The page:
K: Look. Wouldn't you be frightened?

S: I would see the uncertainty.

K: No, no. If the mechanical life one lives suddenly stopped, wouldn't you be frightened?

S: Yes.

B: Wouldn't there be some danger?

K: That, of course. There is a danger that things might...

S: ...go to pieces.

K: ...go to pieces.

S: It is deeper than that.

K: Wait. Find out. Come on.

S: It is not just that there is a genuine danger, that I would be frightened. It feels like things take on a terribly, moment-by moment effect.

K: No, sir. Total order would give complete security, wouldn't it?

S: Yes.

K: The brain wants total order.

S: Right.

K: Otherwise it can't function properly. Therefore it accepts the mechanical, hoping it won't lead to disaster. Hoping it will find order in that.

B: Could you say that perhaps in the beginning the brain accepted this not knowing that this mechanicalism would bring disorder - that it just went into it in an innocent state?

K: Yes.

B: And now it is caught in a trap, and somehow it maintains this disorder, it doesn't want to get out of it.

K: Because it is frightened of greater disorder.

B: Yes. It says all that I've built up may go to pieces. In other words I am not in the same situation as when I first went into the trap because now I have built up a great structure. I'm afraid that structure will go to pieces.

K: Yes, but what I am trying to get at is that the brain needs this order, otherwise it can't function. It finds order in the mechanical process because it is trained from childhood - do as you are told, etc. There is a conditioning going on right from the start to live a mechanical life.

B: And at the same time the fear of giving up this mechanism.

K: Of course, of course.

B: In other words you are thinking all the time that without this mechanism everything will go to pieces, especially the brain.

K: Which means the brain must have order. And finds order in a mechanical way. Now do you see that actually the mechanical way of living leads to disorder? Which is tradition. If I live entirely in the past, which I think is very orderly, what takes place? I am already dead and I can't meet anything.

S: I am repeating myself always, right?

K: So I say, "Please don't disturb my tradition!" Every human being says, "I have found something which gives me order, a belief, a hope, this, or that, so leave me alone."

S: Right.

K: And life isn't going to leave him alone. So then he gets frightened and establishes another mechanical habit. Now do you see this whole thing? And therefore an instant action clearing it all away, and therefore order. The brain says at last I have an order, which is absolutely indestructible.

B: That doesn't follow logically.

K: It would follow logically if you go into it.

B: Go into it. Can we reach a point where it really follows necessarily?

K: I think we can only go into it if you perceive the mechanical structure which the brain has developed, attached and cultivated.

S: Can I share with you something I see as you are talking? I see it like this. Don't get impatient with me too quickly. I see it this way. Flashing through my mind are various kinds of interchange between people. The way they talk, the way I talk to them at a party. It is all about what happened before. You find them telling you who they are, in terms of their past. I can see what they will be. Like one guy who said, "I have just published my thirteenth book." It is very important to him that I get that information, see. And I see this. And I see this elaborate structure. This guy has got it into his head that I am going to think this about him, and then he is going to go to his university and they will think that about him. He is always living like that and the whole structure is elaborate - right?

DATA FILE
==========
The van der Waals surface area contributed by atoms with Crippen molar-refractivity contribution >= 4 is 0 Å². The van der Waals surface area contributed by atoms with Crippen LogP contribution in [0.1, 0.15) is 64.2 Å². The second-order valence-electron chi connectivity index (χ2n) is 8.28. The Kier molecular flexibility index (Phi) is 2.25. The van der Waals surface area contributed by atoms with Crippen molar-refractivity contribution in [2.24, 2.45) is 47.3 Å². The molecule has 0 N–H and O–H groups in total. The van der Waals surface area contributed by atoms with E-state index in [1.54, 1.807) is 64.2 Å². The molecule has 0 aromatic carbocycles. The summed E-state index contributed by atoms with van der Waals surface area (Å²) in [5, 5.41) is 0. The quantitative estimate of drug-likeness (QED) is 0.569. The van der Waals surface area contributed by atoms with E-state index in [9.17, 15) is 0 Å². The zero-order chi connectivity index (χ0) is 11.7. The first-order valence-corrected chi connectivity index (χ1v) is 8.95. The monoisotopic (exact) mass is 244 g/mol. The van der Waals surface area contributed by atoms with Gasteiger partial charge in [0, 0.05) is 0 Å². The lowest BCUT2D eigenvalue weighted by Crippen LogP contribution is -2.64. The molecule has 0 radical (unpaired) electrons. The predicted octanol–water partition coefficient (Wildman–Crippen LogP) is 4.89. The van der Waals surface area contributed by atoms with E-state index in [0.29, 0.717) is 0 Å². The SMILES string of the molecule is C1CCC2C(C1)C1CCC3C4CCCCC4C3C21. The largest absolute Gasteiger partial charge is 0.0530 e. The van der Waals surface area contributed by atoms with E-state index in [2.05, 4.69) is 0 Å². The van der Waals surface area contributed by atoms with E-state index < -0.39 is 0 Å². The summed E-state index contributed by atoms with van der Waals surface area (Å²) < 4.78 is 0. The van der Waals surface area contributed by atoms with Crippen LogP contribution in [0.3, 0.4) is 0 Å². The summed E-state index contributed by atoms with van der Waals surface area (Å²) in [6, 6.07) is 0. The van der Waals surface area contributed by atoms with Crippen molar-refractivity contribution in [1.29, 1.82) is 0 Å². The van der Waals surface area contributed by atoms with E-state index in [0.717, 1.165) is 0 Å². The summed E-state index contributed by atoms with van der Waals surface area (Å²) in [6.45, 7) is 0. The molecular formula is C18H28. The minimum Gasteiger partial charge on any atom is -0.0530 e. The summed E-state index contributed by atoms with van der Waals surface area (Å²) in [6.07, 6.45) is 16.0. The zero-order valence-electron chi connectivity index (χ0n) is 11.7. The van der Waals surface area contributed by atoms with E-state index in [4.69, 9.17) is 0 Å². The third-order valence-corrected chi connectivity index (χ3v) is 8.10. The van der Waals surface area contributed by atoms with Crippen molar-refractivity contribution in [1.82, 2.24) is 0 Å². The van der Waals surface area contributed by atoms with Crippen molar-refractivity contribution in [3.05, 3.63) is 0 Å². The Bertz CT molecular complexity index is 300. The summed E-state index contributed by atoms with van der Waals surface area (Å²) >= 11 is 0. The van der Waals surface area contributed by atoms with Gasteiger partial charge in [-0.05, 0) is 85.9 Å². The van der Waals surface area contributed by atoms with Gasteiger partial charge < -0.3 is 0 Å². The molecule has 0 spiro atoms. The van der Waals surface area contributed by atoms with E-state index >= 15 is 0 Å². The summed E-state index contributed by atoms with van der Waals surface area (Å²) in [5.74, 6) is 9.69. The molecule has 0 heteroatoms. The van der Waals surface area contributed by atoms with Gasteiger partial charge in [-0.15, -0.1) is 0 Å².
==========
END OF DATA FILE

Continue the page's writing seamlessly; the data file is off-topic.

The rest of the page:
K: Are you doing that?

S: When did you stop beating your wife! Of course I am doing it. I am doing it right now. And seeing the structure right now in all of us.

K: But do you see that fragmentary action is mechanical action?

S: That's right. It is there, Krishnaji. That is the way we are.

K: And therefore political action can never solve any human problems. Nor can the scientist - he is another fragment.

S: But do you realize what you are saying? Let us really look at what you are saying. This is the way it is. This is the way life is.

K: That's right.

S: Right? This is the way it is. Years and years and years...

K: Therefore why don't you change it?

S: But this is the way it is. We live in terms of our structures. We live in terms of history. We live in terms of our mechanics. We live in terms of our form. This is the way we live.

K: It means that when the past meets the present and ends there, a totally different thing takes place.

S: Yes. But the past doesn't meet the present so often. I mean...

K: I mean it is taking place now.

S: Now. Right now. Right. We are saying it now.

K: Therefore can you stop there?

S: We must see it totally.

K: No. The fact. The simple fact. The past meets the present. That is a fact.

B: Let us say how does the past meet the present? Let us go into that.

S: How does the past meet the present?

B: Well,just briefly, I think that when the past meets the present the past stops acting. What it means is that thought stops acting so that order comes about.

S: Do you think the past meets the present, or the present meets the past?

K: How do you meet me?

S: I meet you in the present.
K: No. How do you meet me? With all the memories, all the images, the reputation, the words, the pictures, the symbols - with all that, which is the past, you meet me now.

S: That's right. That's right. I come to you with a...

K: The past is meeting the present.

S: And then?

K: Ends there. Does not move forward.

S: Can it stop? What is the past meeting present? What is that action?

K: I will show it to you. I meet you with the past, my memories, but you might have changed in the meantime. So I never meet you.

I meet you with the past.

S: Right. That is a fact.

K: That is a fact. Now if I don't have that movement going on...